While default judgment was entered against the teacher, the State defendants successfully argued that they did not have vicarious liability for the offenses, given the schools were largely under religious control and they had no reason to know of the potential for abuse. O’Keeffe appealed the vicarious liability issue to the Irish Supreme Court, where her appeal was dismissed.

In 2009, O’Keeffe brought her case to the European Court of Human Rights, where she alleged violations of Article 3 of the European Convention, which protects against torture and inhumane or degrading treatment, Article 13, which provides the right to an effective remedy for violations of rights protected in the Convention, Article 8, which covers the respect for private life, Article 14, which protects rights on a basis of non-discrimination, and Article 2 of Protocol 1 to the Convention, which covers the right to education.

Article 3 (Prohibition of Torture)

The Court first examined the Article 3. O’Keeffe argued that the State knew or should have known of the risk of abuse at schools, and put in place minimal oversight over the National Schools to protect children. Their failure to do so was a violation of the positive obligations of the State to protect against torture and inhumane and degrading treatment. The State first argued the National Schools operated independently and abuse there should not trigger state responsibility. The State further argued that at the time, in the 1970s, when the risk of sexual abuse was not as publicized, they did not have reason to implement an oversight program. In evaluating these arguments, the Court notes the obligatory nature of primary education in Ireland and the fact that the vast majority of children attended National Schools, finding O’Keeffe essentially without other options. The Court also examined the rates of prosecution for sexual abuse and reports on sexual abuse from that time period, concluding the State should have been aware of the risk. Because the State entrusted the education of the majority of Irish children to non-State actors without providing for their protection in any substantive way, the Court found Ireland violated O’Keeffe’s Article 3 rights.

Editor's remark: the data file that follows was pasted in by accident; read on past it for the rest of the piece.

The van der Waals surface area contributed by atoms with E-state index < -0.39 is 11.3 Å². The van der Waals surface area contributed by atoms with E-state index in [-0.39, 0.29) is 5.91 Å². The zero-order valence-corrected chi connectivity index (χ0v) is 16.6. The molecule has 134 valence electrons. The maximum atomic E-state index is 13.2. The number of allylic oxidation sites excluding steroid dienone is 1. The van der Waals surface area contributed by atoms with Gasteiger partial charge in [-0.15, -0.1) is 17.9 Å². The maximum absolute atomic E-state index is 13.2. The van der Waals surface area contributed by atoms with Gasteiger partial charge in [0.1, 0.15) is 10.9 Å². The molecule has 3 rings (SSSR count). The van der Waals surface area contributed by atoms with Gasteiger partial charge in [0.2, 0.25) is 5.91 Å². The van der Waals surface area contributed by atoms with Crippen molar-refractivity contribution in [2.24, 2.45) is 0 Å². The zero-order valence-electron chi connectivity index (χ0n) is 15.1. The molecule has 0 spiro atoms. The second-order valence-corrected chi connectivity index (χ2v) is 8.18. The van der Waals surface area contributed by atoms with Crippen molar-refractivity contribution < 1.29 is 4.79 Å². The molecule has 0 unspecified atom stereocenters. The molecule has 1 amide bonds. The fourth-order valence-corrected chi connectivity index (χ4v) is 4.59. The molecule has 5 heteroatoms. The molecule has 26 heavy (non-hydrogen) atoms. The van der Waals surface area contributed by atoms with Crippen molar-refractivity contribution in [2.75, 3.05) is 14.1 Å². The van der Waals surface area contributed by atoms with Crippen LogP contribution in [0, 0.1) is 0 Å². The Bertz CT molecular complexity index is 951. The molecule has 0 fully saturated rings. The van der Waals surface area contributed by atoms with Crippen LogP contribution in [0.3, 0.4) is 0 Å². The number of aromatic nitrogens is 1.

Article 13 (Right to an effective remedy)

The Court next addressed the Article 13 allegation, as to whether or not there were effective remedies available to the petitioner. The State argued that the petitioner should have raised additional arguments in other forums domestically that could have satisfied her complaints. However, the Court found that not all these remedies would have established State responsibility, which is what the petitioner sought, and that the State could not show they would have been successful either. The Court therefore also found a violation of O’Keeffe’s Article 13 rights.

Other Articles Not Analyzed 
As the Court already found violations of Article 3 and Article 13, they did not consider it necessary to examine the merits of the petitioner’s Article 8, 14 and Article 2 of Protocol 1 arguments.

The European Court of Human Rights that there had been a violation of the substantive aspect of Article 3 of the Convention in regards to the State’s failure to fulfill its obligation to protect the applicant. Moreover, it also held, that there has been a violation of Article 13, taken together with the substantive aspect of article 3 of the Convention on account of the lack if an effective remedy as regards the State’s failure to fulfill its obligation to protect the applicant.

However, it determined unanimously, that there has been no violation of the procedural aspect of Article 3 of the Convention. As well as, establishing that there was no need to examine separately the complaints under Article 8 or under Article 2 of Protocol No.1, whether alone or in conjunction with Article 14 of the Convention.

The Court awarded 30,000 euros in damages and 85,000 euros for court costs.